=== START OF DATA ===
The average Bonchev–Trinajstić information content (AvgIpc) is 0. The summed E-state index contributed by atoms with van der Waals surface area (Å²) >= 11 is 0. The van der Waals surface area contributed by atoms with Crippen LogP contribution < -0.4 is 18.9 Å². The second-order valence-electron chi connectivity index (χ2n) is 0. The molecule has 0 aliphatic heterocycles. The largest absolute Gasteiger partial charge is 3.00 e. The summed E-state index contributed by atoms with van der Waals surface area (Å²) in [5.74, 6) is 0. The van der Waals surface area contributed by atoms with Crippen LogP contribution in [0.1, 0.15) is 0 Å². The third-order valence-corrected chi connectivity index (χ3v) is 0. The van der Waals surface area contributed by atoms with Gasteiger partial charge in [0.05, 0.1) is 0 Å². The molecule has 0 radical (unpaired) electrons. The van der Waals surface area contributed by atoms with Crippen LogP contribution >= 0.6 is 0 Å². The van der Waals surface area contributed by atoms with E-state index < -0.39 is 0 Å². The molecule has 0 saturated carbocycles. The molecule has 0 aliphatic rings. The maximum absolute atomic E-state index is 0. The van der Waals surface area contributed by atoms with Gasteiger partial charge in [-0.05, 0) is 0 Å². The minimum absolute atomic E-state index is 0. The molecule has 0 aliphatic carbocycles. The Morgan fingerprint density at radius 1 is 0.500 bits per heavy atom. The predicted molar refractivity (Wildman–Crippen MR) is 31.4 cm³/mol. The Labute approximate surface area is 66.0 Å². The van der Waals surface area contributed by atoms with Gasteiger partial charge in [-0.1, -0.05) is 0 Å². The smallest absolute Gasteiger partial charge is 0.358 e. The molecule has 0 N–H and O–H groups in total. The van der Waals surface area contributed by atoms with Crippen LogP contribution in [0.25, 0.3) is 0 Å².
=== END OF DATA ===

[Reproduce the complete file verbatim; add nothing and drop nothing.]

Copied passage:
The average Bonchev–Trinajstić information content (AvgIpc) is 0. The summed E-state index contributed by atoms with van der Waals surface area (Å²) >= 11 is 0. The van der Waals surface area contributed by atoms with Crippen LogP contribution < -0.4 is 18.9 Å². The second-order valence-electron chi connectivity index (χ2n) is 0. The molecule has 0 aliphatic heterocycles. The largest absolute Gasteiger partial charge is 3.00 e. The summed E-state index contributed by atoms with van der Waals surface area (Å²) in [5.74, 6) is 0. The van der Waals surface area contributed by atoms with Crippen LogP contribution in [0.1, 0.15) is 0 Å². The third-order valence-corrected chi connectivity index (χ3v) is 0. The van der Waals surface area contributed by atoms with Gasteiger partial charge in [0.05, 0.1) is 0 Å². The molecule has 0 radical (unpaired) electrons. The van der Waals surface area contributed by atoms with Crippen LogP contribution >= 0.6 is 0 Å². The van der Waals surface area contributed by atoms with E-state index < -0.39 is 0 Å². The molecule has 0 saturated carbocycles. The molecule has 0 aliphatic rings. The maximum absolute atomic E-state index is 0. The van der Waals surface area contributed by atoms with Gasteiger partial charge in [-0.05, 0) is 0 Å². The minimum absolute atomic E-state index is 0. The molecule has 0 aliphatic carbocycles. The Morgan fingerprint density at radius 1 is 0.500 bits per heavy atom. The predicted molar refractivity (Wildman–Crippen MR) is 31.4 cm³/mol. The Labute approximate surface area is 66.0 Å². The van der Waals surface area contributed by atoms with Gasteiger partial charge in [-0.1, -0.05) is 0 Å². The smallest absolute Gasteiger partial charge is 0.358 e. The molecule has 0 N–H and O–H groups in total. The van der Waals surface area contributed by atoms with Crippen LogP contribution in [0.25, 0.3) is 0 Å².